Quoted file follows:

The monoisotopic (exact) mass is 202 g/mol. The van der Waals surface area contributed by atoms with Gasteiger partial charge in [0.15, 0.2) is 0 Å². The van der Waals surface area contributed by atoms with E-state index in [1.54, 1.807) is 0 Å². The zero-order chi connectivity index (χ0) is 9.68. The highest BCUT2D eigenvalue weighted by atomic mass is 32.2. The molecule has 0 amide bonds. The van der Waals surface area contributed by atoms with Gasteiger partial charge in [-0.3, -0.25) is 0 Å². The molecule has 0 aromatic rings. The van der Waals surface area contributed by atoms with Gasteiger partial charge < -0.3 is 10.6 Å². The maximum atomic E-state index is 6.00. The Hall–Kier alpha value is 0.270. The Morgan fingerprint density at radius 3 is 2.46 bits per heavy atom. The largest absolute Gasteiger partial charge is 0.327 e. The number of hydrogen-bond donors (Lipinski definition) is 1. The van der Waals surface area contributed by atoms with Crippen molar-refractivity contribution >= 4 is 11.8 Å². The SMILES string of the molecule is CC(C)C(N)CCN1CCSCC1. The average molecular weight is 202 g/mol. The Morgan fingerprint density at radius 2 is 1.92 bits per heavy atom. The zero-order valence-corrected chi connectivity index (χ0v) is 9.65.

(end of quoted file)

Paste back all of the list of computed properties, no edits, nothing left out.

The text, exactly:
The monoisotopic (exact) mass is 202 g/mol. The van der Waals surface area contributed by atoms with Gasteiger partial charge in [0.15, 0.2) is 0 Å². The van der Waals surface area contributed by atoms with E-state index in [1.54, 1.807) is 0 Å². The zero-order chi connectivity index (χ0) is 9.68. The highest BCUT2D eigenvalue weighted by atomic mass is 32.2. The molecule has 0 amide bonds. The van der Waals surface area contributed by atoms with Gasteiger partial charge in [-0.3, -0.25) is 0 Å². The molecule has 0 aromatic rings. The van der Waals surface area contributed by atoms with Gasteiger partial charge < -0.3 is 10.6 Å². The maximum atomic E-state index is 6.00. The Hall–Kier alpha value is 0.270. The Morgan fingerprint density at radius 3 is 2.46 bits per heavy atom. The largest absolute Gasteiger partial charge is 0.327 e. The number of hydrogen-bond donors (Lipinski definition) is 1. The van der Waals surface area contributed by atoms with Crippen molar-refractivity contribution >= 4 is 11.8 Å². The SMILES string of the molecule is CC(C)C(N)CCN1CCSCC1. The average molecular weight is 202 g/mol. The Morgan fingerprint density at radius 2 is 1.92 bits per heavy atom. The zero-order valence-corrected chi connectivity index (χ0v) is 9.65.